President Obama famously promised that those who liked their health insurance plans would get to keep them under his health care overhaul.

    Come on, Reason, surely you can see this coming.

    The Obama administration and their lackeys in the press will simply say that this has nothing to do with Obamacare, and is just another greedy corporation trying to stiff its workers-- which is why we need Obamacare even gooder and harder.

    This will be chalked up to another healthcare market failure, and somehow, the Kochs will be crowbarred into the explanation.

    You do see this coming, right?

  • ||

    It would be extremely problematic for people to not be able to cover their spouses if their spouse is not employed. You would have to purchase an individual plan for them separate from your own. Which could entail all sorts of other problems - different insurers, different networks, different doctors. Then who takes the kids to the doctor and whose insurance are the kids on?

    Yet more perverse incentives for employers to favor young single people. Then get them to marry in-house and save on health insurance.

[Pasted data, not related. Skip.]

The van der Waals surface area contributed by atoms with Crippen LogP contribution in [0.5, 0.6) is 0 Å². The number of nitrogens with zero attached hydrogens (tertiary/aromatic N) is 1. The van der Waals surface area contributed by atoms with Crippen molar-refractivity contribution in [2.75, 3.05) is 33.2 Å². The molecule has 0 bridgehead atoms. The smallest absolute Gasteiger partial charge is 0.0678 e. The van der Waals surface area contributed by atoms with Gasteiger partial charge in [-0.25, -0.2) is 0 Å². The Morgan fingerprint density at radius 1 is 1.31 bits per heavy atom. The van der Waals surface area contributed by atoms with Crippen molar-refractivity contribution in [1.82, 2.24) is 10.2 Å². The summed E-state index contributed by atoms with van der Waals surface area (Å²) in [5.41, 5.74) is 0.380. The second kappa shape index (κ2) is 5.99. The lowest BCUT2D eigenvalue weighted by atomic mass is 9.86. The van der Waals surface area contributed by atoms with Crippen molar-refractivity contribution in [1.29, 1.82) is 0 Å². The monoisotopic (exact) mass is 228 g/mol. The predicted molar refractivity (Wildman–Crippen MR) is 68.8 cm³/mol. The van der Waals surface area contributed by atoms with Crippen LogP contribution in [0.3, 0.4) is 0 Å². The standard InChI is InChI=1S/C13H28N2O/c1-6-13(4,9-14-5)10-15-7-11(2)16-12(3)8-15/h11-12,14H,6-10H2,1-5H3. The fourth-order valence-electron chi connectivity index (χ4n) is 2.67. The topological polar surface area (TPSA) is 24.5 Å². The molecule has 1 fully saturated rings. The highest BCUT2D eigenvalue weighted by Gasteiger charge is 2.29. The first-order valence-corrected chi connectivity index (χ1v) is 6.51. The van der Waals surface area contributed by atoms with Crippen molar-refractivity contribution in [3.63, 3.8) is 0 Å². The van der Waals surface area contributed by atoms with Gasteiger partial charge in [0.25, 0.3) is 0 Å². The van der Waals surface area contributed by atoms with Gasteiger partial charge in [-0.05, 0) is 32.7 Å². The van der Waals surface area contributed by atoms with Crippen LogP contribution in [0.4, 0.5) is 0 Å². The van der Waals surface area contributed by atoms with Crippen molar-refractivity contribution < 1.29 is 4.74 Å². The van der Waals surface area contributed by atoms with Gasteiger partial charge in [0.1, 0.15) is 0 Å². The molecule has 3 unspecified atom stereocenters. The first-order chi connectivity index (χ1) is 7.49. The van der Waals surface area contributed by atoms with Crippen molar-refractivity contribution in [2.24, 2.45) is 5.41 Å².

• Randian||

    Eh? You add the dependents to one plan or the other, weighing all the incentives. I don't see that as a problem.

  • Almanian!||

    Agree with Randian - we did this when my wife and I both had insurance plans. Actually allowed us MORE choice - BONUS!

    Of course that dies with the inevitable institution of Single Payer™.

  • ||

    The stay-at-home wife has a different plan then the kids, but she's the one taking them to the doctor. Confusion ensues.

  • Almanian!||

    But I smell an opportunity for a sitcom!

    Lemons, lemonade....[but not sold at an unapproved local stand by kids, of course]...

  • Marshall Gill||

    The stay-at-home wife has a different plan then the kids, but she's the one taking them to the doctor.

    I am a (mostly) stay at home father. My wife, being a hypocondriac, has health insurance for which we pay. The children are also insured. I am not, however. It really isn't an issue when I take the kids to the doctor, they don't ask about MY lack of insurance, only proof of the children's.

  • Night Elf Mohawk||

    I am on a different policy than the one my wife has for her and the kids through her work. I take the kids to the doctor. No confusion ensues.

  • Paul.||

    Yeah, I'm not sure I see the confusion issues either.

    Ex-wife just took my daughter to the doctor today. Daughter is on my policy. Ex wife has different policy, different network of doctors. She just takes her to one of the docs in my network.

  • Randian||